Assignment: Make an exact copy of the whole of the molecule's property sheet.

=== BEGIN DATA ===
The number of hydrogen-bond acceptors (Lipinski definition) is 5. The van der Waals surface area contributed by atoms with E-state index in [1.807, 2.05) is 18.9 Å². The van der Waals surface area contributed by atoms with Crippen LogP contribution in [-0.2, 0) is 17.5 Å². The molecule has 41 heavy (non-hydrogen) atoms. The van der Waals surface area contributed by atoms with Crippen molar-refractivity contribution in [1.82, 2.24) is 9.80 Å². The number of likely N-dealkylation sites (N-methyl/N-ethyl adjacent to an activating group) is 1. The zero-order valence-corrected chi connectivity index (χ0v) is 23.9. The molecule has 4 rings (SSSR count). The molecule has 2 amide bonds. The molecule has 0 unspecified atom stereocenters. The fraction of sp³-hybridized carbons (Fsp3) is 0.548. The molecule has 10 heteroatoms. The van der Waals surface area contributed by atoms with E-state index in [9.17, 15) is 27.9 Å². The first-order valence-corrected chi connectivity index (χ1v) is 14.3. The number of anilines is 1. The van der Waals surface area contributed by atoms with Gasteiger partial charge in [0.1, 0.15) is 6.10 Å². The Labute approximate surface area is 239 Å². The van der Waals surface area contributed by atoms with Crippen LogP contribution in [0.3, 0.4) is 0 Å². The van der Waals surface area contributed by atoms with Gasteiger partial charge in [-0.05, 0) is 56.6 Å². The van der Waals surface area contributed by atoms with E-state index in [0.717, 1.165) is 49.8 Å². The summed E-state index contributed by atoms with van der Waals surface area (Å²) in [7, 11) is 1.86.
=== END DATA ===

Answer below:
The number of hydrogen-bond acceptors (Lipinski definition) is 5. The van der Waals surface area contributed by atoms with E-state index in [1.807, 2.05) is 18.9 Å². The van der Waals surface area contributed by atoms with Crippen LogP contribution in [-0.2, 0) is 17.5 Å². The molecule has 41 heavy (non-hydrogen) atoms. The van der Waals surface area contributed by atoms with Crippen molar-refractivity contribution in [1.82, 2.24) is 9.80 Å². The number of likely N-dealkylation sites (N-methyl/N-ethyl adjacent to an activating group) is 1. The zero-order valence-corrected chi connectivity index (χ0v) is 23.9. The molecule has 4 rings (SSSR count). The molecule has 2 amide bonds. The molecule has 0 unspecified atom stereocenters. The fraction of sp³-hybridized carbons (Fsp3) is 0.548. The molecule has 10 heteroatoms. The van der Waals surface area contributed by atoms with E-state index in [9.17, 15) is 27.9 Å². The first-order valence-corrected chi connectivity index (χ1v) is 14.3. The number of anilines is 1. The van der Waals surface area contributed by atoms with Gasteiger partial charge in [0.1, 0.15) is 6.10 Å². The Labute approximate surface area is 239 Å². The van der Waals surface area contributed by atoms with Crippen LogP contribution in [0.3, 0.4) is 0 Å². The van der Waals surface area contributed by atoms with Gasteiger partial charge in [-0.05, 0) is 56.6 Å². The van der Waals surface area contributed by atoms with E-state index in [0.717, 1.165) is 49.8 Å². The summed E-state index contributed by atoms with van der Waals surface area (Å²) in [7, 11) is 1.86.